Cruciate retaining versus posterior stabilized total knee arthroplasty after previous high tibial osteotomy. Knee Surg Sports Traumatol Arthrosc 23, 3607–3613 (2015) doi:10.1007/s00167-014-3259-z

Cruciate retaining versus posterior stabilized total knee arthroplasty after previous high tibial osteotomy

Chen, J.Y., Lo, N.N., Chong, H.C. et al.
Knee

Purpose

This study aimed to investigate the clinical outcome of total knee arthroplasty (TKA) after previous high tibial osteotomy (HTO) using cruciate retaining (CR) versus posterior stabilized (PS) prostheses.

 

Methods

Between 2001 and 2010, 133 patients who underwent TKA after previous HTO were included in this study and prospectively followed up for two years. Two independent assessors recorded the range of motion of the operated knee, anterior–posterior (AP) laxity, medial–lateral (ML) laxity, Oxford Knee Score (OKS), Knee Society Function Score (KSFS) and Knee Society Knee Score (KSKS).

 

Results

Thirty-three patients received CR prostheses, while 100 patients received PS prostheses. The median (inter-quartile range) knee flexion at 6 months and 2 years post-TKA was 101° (90, 116) and 110° (90, 118), respectively for the CR group, compared to 115° (100, 121) and 118° (108, 125) for the PS group (p = 0.010 and p = 0.009, respectively). AP and ML laxities were comparable in both groups of patients. While both groups of patients showed improvement in OKS, KSFS and KSKS at 6 months and 2 years post-TKA, there was no significant difference in these clinical scores between the two groups at both time points of follow-up. None of the 133 patients required revision surgery.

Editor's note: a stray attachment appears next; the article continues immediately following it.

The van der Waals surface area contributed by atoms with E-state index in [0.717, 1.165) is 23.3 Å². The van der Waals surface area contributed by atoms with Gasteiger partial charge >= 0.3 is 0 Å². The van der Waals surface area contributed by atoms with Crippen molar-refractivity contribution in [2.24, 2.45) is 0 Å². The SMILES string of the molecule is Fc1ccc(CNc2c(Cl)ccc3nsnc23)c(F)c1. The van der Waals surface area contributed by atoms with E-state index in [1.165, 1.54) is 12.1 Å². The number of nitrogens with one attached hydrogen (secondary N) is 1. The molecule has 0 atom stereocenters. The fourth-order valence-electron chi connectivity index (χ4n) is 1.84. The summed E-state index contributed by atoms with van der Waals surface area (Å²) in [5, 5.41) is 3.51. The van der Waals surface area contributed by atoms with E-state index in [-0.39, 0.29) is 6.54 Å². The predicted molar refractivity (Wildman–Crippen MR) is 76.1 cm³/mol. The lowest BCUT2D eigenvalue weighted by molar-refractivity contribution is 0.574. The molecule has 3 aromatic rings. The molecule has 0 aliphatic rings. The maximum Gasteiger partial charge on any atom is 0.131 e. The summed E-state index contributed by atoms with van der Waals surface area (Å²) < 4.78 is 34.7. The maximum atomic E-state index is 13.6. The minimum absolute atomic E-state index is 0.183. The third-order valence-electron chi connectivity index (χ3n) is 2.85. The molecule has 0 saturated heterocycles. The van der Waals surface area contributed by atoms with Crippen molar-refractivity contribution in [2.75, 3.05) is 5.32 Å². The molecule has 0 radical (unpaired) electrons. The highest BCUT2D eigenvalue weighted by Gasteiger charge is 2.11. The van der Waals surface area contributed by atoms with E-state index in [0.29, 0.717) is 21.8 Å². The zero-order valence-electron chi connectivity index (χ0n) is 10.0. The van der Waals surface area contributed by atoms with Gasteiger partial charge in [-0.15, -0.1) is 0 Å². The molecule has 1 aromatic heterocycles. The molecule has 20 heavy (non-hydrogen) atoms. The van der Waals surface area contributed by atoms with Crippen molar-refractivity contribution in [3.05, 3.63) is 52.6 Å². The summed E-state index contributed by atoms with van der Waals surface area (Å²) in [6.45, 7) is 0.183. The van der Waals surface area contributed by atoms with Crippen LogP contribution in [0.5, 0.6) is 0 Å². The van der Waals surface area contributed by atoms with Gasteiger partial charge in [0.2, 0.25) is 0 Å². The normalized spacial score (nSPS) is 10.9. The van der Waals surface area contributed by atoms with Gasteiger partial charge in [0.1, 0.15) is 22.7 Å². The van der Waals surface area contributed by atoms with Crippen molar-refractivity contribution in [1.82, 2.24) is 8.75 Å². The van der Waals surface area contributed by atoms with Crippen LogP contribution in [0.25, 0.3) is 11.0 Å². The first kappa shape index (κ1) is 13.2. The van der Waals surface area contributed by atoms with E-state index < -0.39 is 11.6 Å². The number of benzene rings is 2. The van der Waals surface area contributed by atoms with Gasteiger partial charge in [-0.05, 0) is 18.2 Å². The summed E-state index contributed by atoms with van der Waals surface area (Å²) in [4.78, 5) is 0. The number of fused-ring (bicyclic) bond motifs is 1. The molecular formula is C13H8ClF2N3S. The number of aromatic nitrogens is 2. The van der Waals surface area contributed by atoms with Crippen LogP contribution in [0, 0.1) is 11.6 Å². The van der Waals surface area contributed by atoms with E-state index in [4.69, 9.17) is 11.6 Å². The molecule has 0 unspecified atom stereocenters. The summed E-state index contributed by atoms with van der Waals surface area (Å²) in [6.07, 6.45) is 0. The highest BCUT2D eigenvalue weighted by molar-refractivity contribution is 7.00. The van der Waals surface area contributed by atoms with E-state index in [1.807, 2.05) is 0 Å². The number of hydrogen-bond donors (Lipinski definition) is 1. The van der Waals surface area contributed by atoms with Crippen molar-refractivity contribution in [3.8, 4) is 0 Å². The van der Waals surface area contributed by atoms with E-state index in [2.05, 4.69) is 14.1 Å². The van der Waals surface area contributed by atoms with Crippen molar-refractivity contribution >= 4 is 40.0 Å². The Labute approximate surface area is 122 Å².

Conclusions

Although PS prostheses offer better knee flexion in TKA after previous HTO, the knee stability, clinical scores and revision rate at 6 months and 2 years post-TKA are comparable between CR and PS prostheses. The authors conclude that CR is an alternative to PS prostheses in patients undergoing TKA after previous HTO.

 

Level of evidence

III.


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